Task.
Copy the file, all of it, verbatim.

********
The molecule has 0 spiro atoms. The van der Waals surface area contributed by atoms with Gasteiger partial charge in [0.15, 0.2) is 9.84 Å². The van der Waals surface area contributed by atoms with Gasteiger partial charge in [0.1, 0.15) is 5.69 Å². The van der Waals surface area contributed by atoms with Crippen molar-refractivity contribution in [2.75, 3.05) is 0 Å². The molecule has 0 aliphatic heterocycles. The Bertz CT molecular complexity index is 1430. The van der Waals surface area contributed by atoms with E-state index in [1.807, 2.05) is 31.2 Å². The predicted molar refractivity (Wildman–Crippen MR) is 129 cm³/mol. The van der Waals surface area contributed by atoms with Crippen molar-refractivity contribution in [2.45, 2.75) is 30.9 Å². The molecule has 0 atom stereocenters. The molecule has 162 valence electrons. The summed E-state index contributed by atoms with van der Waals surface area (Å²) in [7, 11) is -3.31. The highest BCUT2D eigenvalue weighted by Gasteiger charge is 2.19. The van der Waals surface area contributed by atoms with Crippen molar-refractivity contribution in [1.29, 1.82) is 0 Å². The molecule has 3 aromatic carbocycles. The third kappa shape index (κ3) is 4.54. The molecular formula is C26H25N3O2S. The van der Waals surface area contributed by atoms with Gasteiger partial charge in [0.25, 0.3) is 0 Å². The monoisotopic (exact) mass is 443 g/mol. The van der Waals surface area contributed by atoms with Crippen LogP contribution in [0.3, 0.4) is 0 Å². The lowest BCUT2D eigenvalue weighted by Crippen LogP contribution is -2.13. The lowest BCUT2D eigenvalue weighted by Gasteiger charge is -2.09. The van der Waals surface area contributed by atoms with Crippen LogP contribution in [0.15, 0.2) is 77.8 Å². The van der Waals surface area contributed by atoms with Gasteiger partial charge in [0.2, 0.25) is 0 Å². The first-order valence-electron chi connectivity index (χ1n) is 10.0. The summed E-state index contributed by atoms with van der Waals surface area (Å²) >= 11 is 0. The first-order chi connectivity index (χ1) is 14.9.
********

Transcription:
The molecule has 0 spiro atoms. The van der Waals surface area contributed by atoms with Gasteiger partial charge in [0.15, 0.2) is 9.84 Å². The van der Waals surface area contributed by atoms with Gasteiger partial charge in [0.1, 0.15) is 5.69 Å². The van der Waals surface area contributed by atoms with Crippen molar-refractivity contribution in [2.75, 3.05) is 0 Å². The molecule has 0 aliphatic heterocycles. The Bertz CT molecular complexity index is 1430. The van der Waals surface area contributed by atoms with E-state index in [1.807, 2.05) is 31.2 Å². The predicted molar refractivity (Wildman–Crippen MR) is 129 cm³/mol. The van der Waals surface area contributed by atoms with Crippen molar-refractivity contribution in [2.45, 2.75) is 30.9 Å². The molecule has 0 atom stereocenters. The molecule has 162 valence electrons. The summed E-state index contributed by atoms with van der Waals surface area (Å²) in [7, 11) is -3.31. The highest BCUT2D eigenvalue weighted by Gasteiger charge is 2.19. The van der Waals surface area contributed by atoms with Crippen molar-refractivity contribution in [1.29, 1.82) is 0 Å². The molecule has 3 aromatic carbocycles. The third kappa shape index (κ3) is 4.54. The molecular formula is C26H25N3O2S. The van der Waals surface area contributed by atoms with Gasteiger partial charge in [0.25, 0.3) is 0 Å². The monoisotopic (exact) mass is 443 g/mol. The van der Waals surface area contributed by atoms with Crippen LogP contribution in [0.3, 0.4) is 0 Å². The lowest BCUT2D eigenvalue weighted by Crippen LogP contribution is -2.13. The lowest BCUT2D eigenvalue weighted by Gasteiger charge is -2.09. The van der Waals surface area contributed by atoms with Crippen LogP contribution in [0.15, 0.2) is 77.8 Å². The van der Waals surface area contributed by atoms with Gasteiger partial charge in [0.2, 0.25) is 0 Å². The first-order valence-electron chi connectivity index (χ1n) is 10.0. The summed E-state index contributed by atoms with van der Waals surface area (Å²) >= 11 is 0. The first-order chi connectivity index (χ1) is 14.9.